What the New Mortgage Rules Mean for Homebuyers and Homeowners

mortgage  e
Meditations / Pixabay

Are you shopping for a new home or looking to renew or refinance your mortgage this year? The Canadian government brought in new rules on mortgage lending in January, and there are some things you need to know.

What has changed?

The new rules are designed to protect Canadians from taking on bigger mortgages than they can afford in a time of historically low interest rates. They require homebuyers to meet a new minimum qualifying rate, or “stress test,” for insured mortgages. The test tries to predict whether borrowers can keep up with mortgage payments, at their current salary levels, if interest rates were to rise.

The new qualifying rate is the Bank of Canada’s five-year benchmark (currently 5.14%). Borrowers who are able to make a down payment of 20% or less must qualify at this rate, subject to final approval by their mortgage lender. Borrowers who can put down 20% or more must qualify at 5.14% or the lender’s contract rate plus 2.0%, whichever is greater.

What does this mean for Canadians who want to get, renew or refinance a mortgage this year?

First-time homebuying

No doubt, the new rules will have the biggest impact on people who are house hunting for the first time in 2018. They’ll be facing a 20% decrease in affordability. To pass the stress test, they may have to set their sights on a less expensive home. Or they may need to save up for a bigger down payment.

First-time buyers who aren’t able to pass the stress test could also apply for a mortgage with a secondary lender who doesn’t come under the rules because they’re not backed by mortgage insurance. In the end, they could get their dream home but at a higher interest rate and more risk.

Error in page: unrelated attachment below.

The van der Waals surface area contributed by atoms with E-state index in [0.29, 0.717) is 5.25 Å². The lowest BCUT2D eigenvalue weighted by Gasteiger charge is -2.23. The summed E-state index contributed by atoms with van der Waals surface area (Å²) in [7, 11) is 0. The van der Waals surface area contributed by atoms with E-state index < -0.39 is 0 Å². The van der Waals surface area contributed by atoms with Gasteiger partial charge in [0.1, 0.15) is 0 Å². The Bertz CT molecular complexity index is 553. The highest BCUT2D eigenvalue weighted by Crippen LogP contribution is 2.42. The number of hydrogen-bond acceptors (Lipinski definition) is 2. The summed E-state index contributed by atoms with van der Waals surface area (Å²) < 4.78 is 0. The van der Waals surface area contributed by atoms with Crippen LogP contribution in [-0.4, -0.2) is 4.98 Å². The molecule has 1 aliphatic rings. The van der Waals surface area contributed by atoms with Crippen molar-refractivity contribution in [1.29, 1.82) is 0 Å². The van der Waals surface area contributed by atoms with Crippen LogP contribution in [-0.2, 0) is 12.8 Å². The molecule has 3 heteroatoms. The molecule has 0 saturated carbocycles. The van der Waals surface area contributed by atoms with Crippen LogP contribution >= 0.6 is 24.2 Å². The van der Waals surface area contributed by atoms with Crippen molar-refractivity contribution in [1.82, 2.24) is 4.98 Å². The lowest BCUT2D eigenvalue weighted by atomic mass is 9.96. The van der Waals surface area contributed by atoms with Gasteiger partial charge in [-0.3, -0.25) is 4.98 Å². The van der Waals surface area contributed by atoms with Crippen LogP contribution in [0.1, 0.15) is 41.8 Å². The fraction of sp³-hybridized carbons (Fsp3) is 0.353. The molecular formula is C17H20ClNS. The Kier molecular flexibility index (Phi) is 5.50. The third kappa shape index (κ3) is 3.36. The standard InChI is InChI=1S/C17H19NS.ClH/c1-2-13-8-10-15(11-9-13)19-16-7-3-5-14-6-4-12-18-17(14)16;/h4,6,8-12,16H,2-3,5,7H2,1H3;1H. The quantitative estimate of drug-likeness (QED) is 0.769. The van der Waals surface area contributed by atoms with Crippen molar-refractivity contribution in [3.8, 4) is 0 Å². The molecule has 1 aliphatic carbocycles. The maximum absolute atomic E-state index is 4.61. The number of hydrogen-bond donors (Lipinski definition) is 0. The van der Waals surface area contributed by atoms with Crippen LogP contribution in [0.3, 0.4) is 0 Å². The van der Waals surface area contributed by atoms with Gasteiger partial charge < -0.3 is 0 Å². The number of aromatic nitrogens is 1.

Mortgage renewals

Homeowners who need to renew their mortgage this year will not have to take the stress test if they stay with their current lender. But they may not be able to switch to a better rate if they aren’t able to pass the test with a different financial institution.

Mortgage refinancing

Homeowners who want to refinance their mortgage (to pay for renovations, for example) will have to qualify for the new loan at the benchmark rate or their current contractual mortgage rate plus 2.0%, whichever is greater. If they’re already close to their borrowing limit, they may have to settle for a smaller loan.

This is just a simple overview of the recent changes to the mortgage lending rules. For more information about mortgages in Canada, see the Government of Canada website.


Alini, Erica. (2017, December 10). New mortgage rules 2018: A practical guide. Global News. Retrieved from https://globalnews.ca/news/3897942/new-mortgage-rules-2018-canada-guide/

Cain, Patrick. (2016, October 18). Failed the mortgage stress test? Alternative lenders await — at a price. Global News. Retrieved from https://globalnews.ca/news/3010224/failed-the-mortgage-stress-test-alternative-lenders-await-at-a-price/

Cazzin, Julie. (2017, October 17). What the new mortgage rules mean for homebuyers. MoneySense. Retrieved from http://www.moneysense.ca/news/what-the-new-mortgage-rules-mean-for-homebuyers-in-2018/